Allen played for the Oakland Raiders when they were good (sorry Raider fans) and was astonishingly talented. His best year was 1985 when he led the league with 1,759 rushing yards.
Personally, I think he was aided in his production somewhat by another Raider back who had a shorter career and won't make the Hall of Fame. But together, they were a devastating combination. That back, Frank Hawkins, came out of Nevada when it was still a Division ll-A program.
Allen comes in in third place all time with 17,654 all-purpose yards and a whopping 145 touchdowns. USC could use him now.
Emmitt Smith restored the Dallas Cowboys to greatness.
Many of you will argue that Emmitt Smith was the greatest running back of all time, and you have a very valid point. Smith is the NFL's all-time leading rusher with 18,355 yards and a jaw-dropping 164 touchdowns.
But remember, this analysis considered all-purpose yards as the best measure. Still, Smith's status as one of the game's top two running backs is secure. With 21,579 all-purpose yards, Smith's productivity is mind-boggling.
He was a first-round draft pick and has more records and accolades than I can fit in this report. I can only imagine what his memorabilia room must look like in his house. How many bookcases does it take to display 164 footballs?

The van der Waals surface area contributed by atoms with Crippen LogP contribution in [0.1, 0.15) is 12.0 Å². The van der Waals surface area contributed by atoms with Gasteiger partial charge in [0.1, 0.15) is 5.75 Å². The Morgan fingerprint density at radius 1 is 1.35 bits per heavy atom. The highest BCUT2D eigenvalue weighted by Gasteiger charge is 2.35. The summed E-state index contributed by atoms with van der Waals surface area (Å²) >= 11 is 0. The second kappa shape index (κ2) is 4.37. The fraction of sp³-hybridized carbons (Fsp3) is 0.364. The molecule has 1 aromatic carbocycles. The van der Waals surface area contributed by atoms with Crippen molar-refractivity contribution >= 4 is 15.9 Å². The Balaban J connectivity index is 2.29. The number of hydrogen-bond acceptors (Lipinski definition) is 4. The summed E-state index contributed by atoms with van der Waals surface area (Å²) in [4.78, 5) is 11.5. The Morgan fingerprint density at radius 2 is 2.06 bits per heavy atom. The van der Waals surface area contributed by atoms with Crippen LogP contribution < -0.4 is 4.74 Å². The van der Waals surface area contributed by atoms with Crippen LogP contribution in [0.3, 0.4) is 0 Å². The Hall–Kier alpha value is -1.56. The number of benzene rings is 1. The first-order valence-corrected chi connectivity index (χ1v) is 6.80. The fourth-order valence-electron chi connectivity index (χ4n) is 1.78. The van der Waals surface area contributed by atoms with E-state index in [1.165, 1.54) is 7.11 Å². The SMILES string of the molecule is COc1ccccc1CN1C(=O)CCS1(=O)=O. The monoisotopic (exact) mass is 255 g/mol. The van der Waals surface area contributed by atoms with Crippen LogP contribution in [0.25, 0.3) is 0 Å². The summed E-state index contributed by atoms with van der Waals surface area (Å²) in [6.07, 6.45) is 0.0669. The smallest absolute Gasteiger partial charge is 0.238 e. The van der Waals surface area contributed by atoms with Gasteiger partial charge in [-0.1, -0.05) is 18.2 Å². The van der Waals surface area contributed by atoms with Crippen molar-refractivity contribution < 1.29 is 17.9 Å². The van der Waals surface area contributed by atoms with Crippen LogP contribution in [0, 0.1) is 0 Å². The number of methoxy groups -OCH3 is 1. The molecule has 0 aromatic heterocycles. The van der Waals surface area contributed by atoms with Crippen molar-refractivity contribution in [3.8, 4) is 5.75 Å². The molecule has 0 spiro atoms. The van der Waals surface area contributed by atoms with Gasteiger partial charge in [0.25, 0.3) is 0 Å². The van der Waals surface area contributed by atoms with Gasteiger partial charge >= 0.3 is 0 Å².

Oh, and he can dance pretty well, too.
Walter Payton ran with a gracefulness that was unique.
Now, I'm sure many of you will disagree with ranking Walter Payton as the greatest running back of all time. After all, he gave up some of his records to No. 2 Emmitt Smith.
But with 21,803 all-purpose yards, Payton edges out Smith on this measure. He was the fourth player selected in the 1975 NFL draft and went on to play 13 seasons in the NFL.
Like Smith, his records, awards and accolades are too numerous to mention. But for those of you too young to remember Walter Payton, he had a indescribably beautiful way of running. He wasn't the biggest back at only 5'10' and 200 pounds, but he was tough and fearless, often flying over defenders as if he had wings.
But for me, his running style was simply graceful and had almost a ballet-like quality to it. He earned the nickname "Sweetness" because his running was just sweet to watch. He sliced through defenders with a grace that, at least to my eye, was unique.
Payton died not long after he retired of a rare liver disease. If you are not very familiar with his running style, buy a DVD about him and watch. I think you will agree. He was "sweetness".
So there you have it, my 10-best running backs of all time.